Japanese Prime Minister Naoto Kan has visited Iwo Jima, the World War II battlefield in the Pacific where thousands of Japanese and US troops died.
Mr Kan's visit is only the second to the island by a Japanese prime minister.
It follows the discovery of two mass graves thought to contain the remains of as many as 2,200 people.
Mr Kan said his government was committed to recovering the dead.
"The government is responsible for bringing home the remains of soldiers, who were indispensable for their families," he said.
"I promise to repatriate as many soldiers as possible by sifting through each and every grain of sand."
The island, which lies 700 miles (1,100km) south of Tokyo, was the first Japanese territory attacked by US ground troops during World War II.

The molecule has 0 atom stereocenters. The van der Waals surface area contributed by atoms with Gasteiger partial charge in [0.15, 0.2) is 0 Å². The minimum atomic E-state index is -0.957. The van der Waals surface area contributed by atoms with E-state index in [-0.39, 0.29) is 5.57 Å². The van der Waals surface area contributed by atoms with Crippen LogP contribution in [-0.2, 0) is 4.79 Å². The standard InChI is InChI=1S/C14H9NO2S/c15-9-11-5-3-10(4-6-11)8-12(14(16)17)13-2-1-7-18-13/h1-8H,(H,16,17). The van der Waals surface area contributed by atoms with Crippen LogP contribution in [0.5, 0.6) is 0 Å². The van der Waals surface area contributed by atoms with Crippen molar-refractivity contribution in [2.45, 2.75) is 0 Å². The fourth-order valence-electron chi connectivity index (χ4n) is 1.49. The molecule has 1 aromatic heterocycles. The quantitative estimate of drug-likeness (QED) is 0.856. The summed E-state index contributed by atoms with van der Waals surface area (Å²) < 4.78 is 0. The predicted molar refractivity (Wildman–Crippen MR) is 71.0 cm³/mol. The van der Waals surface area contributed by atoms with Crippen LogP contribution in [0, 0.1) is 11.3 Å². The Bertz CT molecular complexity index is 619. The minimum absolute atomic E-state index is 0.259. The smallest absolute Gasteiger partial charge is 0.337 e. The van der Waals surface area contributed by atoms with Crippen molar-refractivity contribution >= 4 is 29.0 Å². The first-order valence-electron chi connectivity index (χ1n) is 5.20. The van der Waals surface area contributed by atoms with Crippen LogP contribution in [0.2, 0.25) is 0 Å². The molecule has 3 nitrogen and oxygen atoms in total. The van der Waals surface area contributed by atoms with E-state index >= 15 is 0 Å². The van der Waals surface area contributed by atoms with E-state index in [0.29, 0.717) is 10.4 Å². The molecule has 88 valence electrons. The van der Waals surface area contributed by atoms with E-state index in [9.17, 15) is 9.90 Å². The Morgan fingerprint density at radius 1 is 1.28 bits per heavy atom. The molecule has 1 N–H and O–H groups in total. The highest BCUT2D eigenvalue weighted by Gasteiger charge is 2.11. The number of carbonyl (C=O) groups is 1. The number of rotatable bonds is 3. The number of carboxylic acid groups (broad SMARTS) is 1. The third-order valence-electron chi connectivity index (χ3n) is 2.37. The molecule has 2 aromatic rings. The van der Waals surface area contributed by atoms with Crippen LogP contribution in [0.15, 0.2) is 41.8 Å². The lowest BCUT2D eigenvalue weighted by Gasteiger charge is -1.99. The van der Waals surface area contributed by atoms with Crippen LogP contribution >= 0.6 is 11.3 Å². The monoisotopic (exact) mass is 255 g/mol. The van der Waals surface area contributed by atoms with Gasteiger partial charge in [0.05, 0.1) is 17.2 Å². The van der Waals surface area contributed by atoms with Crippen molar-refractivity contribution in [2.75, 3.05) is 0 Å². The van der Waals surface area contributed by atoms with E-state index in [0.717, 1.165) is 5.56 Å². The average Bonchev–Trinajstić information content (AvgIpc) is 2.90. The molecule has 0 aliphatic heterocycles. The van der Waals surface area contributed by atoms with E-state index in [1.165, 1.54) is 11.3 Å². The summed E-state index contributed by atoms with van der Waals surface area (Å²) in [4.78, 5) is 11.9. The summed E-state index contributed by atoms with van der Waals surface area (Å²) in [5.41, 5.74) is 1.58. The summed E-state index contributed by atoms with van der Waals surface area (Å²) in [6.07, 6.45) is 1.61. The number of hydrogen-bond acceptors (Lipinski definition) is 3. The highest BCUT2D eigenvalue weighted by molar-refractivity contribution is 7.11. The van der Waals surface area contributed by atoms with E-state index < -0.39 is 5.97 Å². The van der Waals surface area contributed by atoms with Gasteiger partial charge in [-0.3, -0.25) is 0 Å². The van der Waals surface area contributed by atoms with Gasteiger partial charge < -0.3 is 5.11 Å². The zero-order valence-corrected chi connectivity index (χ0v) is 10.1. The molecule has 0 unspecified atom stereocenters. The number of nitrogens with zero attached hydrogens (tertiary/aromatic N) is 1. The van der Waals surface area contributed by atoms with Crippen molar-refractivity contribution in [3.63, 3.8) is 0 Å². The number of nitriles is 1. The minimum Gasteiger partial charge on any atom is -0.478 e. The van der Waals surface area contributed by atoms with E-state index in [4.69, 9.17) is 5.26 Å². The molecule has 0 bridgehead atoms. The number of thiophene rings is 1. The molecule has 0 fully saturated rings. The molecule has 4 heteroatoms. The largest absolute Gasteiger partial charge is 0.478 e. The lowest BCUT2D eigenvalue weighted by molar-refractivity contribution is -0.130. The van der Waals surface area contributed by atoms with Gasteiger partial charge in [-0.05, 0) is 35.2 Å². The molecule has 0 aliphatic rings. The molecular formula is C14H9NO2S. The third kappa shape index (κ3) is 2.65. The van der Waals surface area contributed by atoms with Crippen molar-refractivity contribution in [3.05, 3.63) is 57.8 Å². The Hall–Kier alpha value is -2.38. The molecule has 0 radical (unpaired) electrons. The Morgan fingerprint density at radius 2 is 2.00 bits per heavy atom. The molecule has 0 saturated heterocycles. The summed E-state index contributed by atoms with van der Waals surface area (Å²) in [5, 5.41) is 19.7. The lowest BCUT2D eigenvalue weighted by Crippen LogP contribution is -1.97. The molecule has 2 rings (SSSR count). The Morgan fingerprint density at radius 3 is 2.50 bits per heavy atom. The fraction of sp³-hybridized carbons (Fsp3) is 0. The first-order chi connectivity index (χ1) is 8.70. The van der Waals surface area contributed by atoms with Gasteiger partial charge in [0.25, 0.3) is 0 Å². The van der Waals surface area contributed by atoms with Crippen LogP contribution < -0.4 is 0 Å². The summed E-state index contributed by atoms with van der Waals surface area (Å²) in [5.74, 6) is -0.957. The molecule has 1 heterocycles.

Almost 22,000 Japanese and 6,800 US troops died in five fierce weeks of fighting in February and March 1945.
The Americans occupied the island after the war and returned it to Japan in 1968.
Mr Kan set up a government team in August to ensure the remains of 13,000 Japanese troops still on the island were returned to the mainland.
Search teams found two mass graves in October, one at the foot of Mount Suribachi - where the iconic image of US troops raising the flag on 23 February 1945 was taken.
About 200 bodies are thought to be in that grave and up to 2,000 at a second site near a runway in the centre of the island.
Iwo Jima has since been renamed Iwo To - meaning Sulphur Island - at the request of former residents.
It was called Iwo Jima by US troops and some mainlanders because they mispronounced the character for island, which can be read two different ways.